30th Harvest Week October 4th - 10th, 2004
Season 9
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"We milk the cow of the world, and as we do
We whisper in her ear, ‘You are not true.’"
– Richard Wilbur, quoted in "The Sacred Balance" by David Suzuki.


What’s in the standard share:


Veggies and herbs:
Kale or chard
Summer squash

... and if you have an extra-fruit option:
Apples, pears and strawberries



Sat. Oct 23rd
Fall Equinox Celebration AND Halloween Pumpkin Pallooza (combined)
3pm unitl dark

The Banana String Band will be playing!

Last month we joined a group of farmers, ecological landscapers, environmental advocates and the owner of Kelly's Bakery to start a small farmer’s market on the west side of Santa Cruz on Swift Street right on the premises of Kelly's new bakery. It only took 3 weeks after opening the market for a county inspector to walk in and let us know that our small, inspiring, and well-intentioned market still needs to follow rules and regulations, and bottom line, become a legitimate certified farmer's market or we'd be shut down. So as we met last week to decide on how to best jump through the legal hoops, we reviewed the group’s original guiding principles. One of them is that the market should be represented only by small, local, organic farmers and food vendors who are committed to promoting local and sustainable practices. As we explored what we meant by small and local, everyone had a slightly different interpretation. What's local for a fisherman is different for a farmer. Is 50 miles driving distance, or the waters of the entire west coast considered local? Maybe farmers within a watershed or state could still be considered local. Local could be the distance that's reasonable for both a customer or producer to travel to do business, or close enough for a consumer to have a sense of connection with the place and people where their product is produced.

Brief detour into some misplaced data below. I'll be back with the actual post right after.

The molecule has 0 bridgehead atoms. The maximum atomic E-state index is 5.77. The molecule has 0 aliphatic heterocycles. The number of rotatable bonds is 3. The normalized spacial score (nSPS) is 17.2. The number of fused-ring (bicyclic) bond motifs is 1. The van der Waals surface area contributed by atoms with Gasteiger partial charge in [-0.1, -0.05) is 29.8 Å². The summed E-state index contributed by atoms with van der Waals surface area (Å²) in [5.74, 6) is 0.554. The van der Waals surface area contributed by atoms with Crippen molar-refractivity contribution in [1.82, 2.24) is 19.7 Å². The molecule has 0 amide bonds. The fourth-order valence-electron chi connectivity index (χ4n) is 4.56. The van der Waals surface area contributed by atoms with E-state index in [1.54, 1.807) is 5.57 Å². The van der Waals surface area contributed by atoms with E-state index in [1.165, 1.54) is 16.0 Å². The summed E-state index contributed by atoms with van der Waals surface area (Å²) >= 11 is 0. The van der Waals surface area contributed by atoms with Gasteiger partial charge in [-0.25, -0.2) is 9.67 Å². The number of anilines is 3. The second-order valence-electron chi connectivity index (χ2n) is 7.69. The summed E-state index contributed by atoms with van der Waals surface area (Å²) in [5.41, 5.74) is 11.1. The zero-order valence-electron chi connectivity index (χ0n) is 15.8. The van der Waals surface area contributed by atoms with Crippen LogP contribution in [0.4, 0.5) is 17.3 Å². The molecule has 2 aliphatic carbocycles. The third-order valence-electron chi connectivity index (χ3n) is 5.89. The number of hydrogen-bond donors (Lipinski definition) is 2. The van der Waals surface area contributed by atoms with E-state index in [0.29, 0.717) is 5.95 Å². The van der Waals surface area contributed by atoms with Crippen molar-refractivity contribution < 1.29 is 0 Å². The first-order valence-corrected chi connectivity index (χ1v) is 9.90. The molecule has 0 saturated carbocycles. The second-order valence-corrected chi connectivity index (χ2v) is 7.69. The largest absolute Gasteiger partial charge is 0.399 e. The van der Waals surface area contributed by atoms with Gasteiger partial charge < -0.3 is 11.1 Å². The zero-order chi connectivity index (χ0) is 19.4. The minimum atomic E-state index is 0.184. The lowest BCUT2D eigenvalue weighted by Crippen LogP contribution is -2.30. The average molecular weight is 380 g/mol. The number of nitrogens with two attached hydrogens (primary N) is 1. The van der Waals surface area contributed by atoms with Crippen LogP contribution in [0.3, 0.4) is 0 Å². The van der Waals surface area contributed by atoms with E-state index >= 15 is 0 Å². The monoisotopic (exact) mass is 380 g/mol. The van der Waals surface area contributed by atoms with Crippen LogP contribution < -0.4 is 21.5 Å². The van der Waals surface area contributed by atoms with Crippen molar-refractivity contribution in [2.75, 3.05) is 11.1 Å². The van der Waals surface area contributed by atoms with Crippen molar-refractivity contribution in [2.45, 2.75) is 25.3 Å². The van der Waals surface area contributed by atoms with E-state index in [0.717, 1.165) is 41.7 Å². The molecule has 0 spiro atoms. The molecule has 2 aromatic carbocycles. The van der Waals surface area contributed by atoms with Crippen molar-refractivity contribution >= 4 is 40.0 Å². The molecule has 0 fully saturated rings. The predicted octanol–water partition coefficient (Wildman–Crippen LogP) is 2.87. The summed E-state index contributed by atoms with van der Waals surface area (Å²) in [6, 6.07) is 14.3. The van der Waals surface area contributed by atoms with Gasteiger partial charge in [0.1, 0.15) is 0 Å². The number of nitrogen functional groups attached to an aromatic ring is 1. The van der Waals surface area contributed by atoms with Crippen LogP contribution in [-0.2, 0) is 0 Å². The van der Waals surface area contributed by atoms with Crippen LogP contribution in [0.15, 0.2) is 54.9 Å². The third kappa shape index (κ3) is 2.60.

Today, shopping locally is an environmental practice which for most of us would feel extremely restrictive. In the last few decades the whole globe has become our backyard, with a borderless economy where most of the products we buy are assembled in a dozen different countries. Much of our food – even that which could be grown next door – is trucked, shipped, and flown in from foreign soils. On average in this country the food we put on our table was transported 1400 miles. As long as energy is cheap and we believe our transportation system will always be available to us, we can assume that our current global economy will work just fine, but then again, it may not. When consumers are so far removed from producers, they have little consciousness of where the resources they consume are coming from, and what it costs environmentally to provide them.